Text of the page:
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California's Bilas Offers New Competition Definition for Gas

California's Bilas Offers New Competition Definition for Gas

California's chief energy regulator, at a critical juncture in a year-long study of the state natural gas industry's market conditions, says he is not sure he will support extensive unbundling or divestiture on the gas side.

Richard Bilas, president of the California Public Utilities Commission, said in an interview he thinks the state eventually will have increased retail competition for energy, but he qualifies the definition for competition to be something other than the "textbook" one that depends on increasing the numbers of players in the marketplace. In his definition the removal of all barriers to entry into a market constitutes increased retail competition.

"This means that while incumbents (the utilities) may enjoy large market shares, there are no barriers keeping others out," Bilas said. "That I think is what we have to strive for (in both gas and electricity). Then, we will be successful, and whether or not people take advantage of it is up to them. But in time, I think they will take advantage." Bilas said in a recent meeting with FERC's chairman he recommended that the federal regulators adopt that definition of competition.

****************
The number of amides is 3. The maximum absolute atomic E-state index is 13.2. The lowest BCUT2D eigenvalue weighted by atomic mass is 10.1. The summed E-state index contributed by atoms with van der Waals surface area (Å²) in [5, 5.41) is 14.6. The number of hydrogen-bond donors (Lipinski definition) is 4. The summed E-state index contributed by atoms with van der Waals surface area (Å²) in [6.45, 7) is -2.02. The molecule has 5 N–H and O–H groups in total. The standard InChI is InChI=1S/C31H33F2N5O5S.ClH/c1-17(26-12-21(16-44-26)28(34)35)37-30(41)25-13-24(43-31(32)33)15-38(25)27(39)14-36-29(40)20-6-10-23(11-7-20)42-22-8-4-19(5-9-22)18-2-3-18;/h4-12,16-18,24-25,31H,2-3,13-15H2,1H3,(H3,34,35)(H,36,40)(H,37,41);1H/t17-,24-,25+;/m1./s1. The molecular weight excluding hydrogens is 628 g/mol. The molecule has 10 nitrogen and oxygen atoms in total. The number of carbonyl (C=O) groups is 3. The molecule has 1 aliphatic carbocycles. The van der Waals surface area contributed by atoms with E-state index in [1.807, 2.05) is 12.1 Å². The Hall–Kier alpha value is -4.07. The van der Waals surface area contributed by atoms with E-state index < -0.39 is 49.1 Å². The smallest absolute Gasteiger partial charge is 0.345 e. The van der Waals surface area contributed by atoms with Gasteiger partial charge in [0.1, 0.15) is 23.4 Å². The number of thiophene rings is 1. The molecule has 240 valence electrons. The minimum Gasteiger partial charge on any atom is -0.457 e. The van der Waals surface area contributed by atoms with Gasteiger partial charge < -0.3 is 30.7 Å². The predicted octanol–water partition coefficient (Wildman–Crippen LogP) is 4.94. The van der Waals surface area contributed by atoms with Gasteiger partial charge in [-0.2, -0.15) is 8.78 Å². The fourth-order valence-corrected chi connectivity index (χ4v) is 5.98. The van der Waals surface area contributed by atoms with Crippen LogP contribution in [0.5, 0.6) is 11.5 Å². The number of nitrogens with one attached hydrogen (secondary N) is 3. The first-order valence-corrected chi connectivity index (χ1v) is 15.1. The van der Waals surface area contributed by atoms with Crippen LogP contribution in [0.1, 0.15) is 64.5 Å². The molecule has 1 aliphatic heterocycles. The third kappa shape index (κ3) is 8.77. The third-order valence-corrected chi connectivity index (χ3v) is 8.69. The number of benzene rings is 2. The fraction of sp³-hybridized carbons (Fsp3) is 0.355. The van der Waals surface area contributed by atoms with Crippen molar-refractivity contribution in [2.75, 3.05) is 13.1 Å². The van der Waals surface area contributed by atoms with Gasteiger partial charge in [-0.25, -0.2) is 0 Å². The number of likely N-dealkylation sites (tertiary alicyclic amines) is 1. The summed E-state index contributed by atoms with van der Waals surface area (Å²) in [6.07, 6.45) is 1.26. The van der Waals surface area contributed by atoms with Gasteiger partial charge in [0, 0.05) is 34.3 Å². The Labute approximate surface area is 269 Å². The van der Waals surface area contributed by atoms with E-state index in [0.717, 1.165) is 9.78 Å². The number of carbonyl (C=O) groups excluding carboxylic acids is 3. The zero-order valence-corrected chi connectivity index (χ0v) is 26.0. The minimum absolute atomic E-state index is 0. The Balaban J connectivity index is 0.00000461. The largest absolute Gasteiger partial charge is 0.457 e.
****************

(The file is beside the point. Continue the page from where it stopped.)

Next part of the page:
Bilas said he is not convinced that electricity and gas restructuring in the state need to follow the same paths. Even with considerable restructuring in both sectors already, the CPUC is in the midst of separate statewide efforts that could result in further changes in the year 2000 and beyond.

"The two industries are not the same," said Bilas, during a wide ranging interview March 19. "They clearly are different with different issues raised in each, so how consistent we are (in the two ongoing restructuring proceedings) is up for debate. "I am open-minded about this. One of the questions I asked staff early in the (gas restructuring) process was to look very closely at the relationship between electric and gas to see if it is necessary to do things we're embarking on in electricity in the gas industry to determine if we have to move along the same path? Until I see evidence that there are clear benefits to moving along the same path, I am going to have an open mind."

Bilas said he is not convinced that the gas utilities need to spin off their storage and transmission pipeline operations in the same manner the electrics have sold their generation assets. Southern California Gas has argued that those operations are "integral" to their overall gas delivery system and that splitting them off could impose added costs to consumers. Merchant storage advocates, Bilas said, argue just the opposite-that costs would come down and consumers would benefit. "I'm not convinced one way or the other," Bilas said. "I have heard the arguments, and I'm not convinced."

Bilas also expressed doubt that new state legislation, similar to California's 1996 electric industry reform law, will be required next year to implement further natural gas changes. He thinks the basic elements should stay in place from recent steps to unbundle the industry through Pacific Gas and Electric's Gas Accord and an earlier "Global Settlement" SoCalGas negotiated with its major suppliers, shippers and customers. "What are you going to do - undo those agreements and start all over again? It seems to me you change expectations and certainties in the marketplace if you do that, and we don't want to do that."

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